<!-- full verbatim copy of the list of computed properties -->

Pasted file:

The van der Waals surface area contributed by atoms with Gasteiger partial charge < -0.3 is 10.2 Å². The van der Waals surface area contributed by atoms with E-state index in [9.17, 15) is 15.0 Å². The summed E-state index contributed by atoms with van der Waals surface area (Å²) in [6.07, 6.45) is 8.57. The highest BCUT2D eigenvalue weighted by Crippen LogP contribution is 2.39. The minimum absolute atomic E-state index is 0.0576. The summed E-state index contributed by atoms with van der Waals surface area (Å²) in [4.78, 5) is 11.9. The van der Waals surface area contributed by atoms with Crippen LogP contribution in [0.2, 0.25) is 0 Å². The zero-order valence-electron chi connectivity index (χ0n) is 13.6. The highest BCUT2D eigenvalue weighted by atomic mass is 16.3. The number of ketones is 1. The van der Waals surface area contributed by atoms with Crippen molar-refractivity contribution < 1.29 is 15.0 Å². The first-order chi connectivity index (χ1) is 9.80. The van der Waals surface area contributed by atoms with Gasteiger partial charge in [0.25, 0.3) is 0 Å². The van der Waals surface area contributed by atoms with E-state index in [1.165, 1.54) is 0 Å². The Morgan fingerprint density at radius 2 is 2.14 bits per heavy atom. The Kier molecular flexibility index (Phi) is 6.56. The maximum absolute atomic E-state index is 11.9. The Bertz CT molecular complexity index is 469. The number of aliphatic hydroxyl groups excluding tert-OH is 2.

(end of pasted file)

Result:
The van der Waals surface area contributed by atoms with Gasteiger partial charge < -0.3 is 10.2 Å². The van der Waals surface area contributed by atoms with E-state index in [9.17, 15) is 15.0 Å². The summed E-state index contributed by atoms with van der Waals surface area (Å²) in [6.07, 6.45) is 8.57. The highest BCUT2D eigenvalue weighted by Crippen LogP contribution is 2.39. The minimum absolute atomic E-state index is 0.0576. The summed E-state index contributed by atoms with van der Waals surface area (Å²) in [4.78, 5) is 11.9. The van der Waals surface area contributed by atoms with Crippen LogP contribution in [0.2, 0.25) is 0 Å². The zero-order valence-electron chi connectivity index (χ0n) is 13.6. The highest BCUT2D eigenvalue weighted by atomic mass is 16.3. The number of ketones is 1. The van der Waals surface area contributed by atoms with Crippen molar-refractivity contribution < 1.29 is 15.0 Å². The first-order chi connectivity index (χ1) is 9.80. The van der Waals surface area contributed by atoms with Gasteiger partial charge in [0.25, 0.3) is 0 Å². The van der Waals surface area contributed by atoms with E-state index in [1.165, 1.54) is 0 Å². The Morgan fingerprint density at radius 2 is 2.14 bits per heavy atom. The Kier molecular flexibility index (Phi) is 6.56. The maximum absolute atomic E-state index is 11.9. The Bertz CT molecular complexity index is 469. The number of aliphatic hydroxyl groups excluding tert-OH is 2.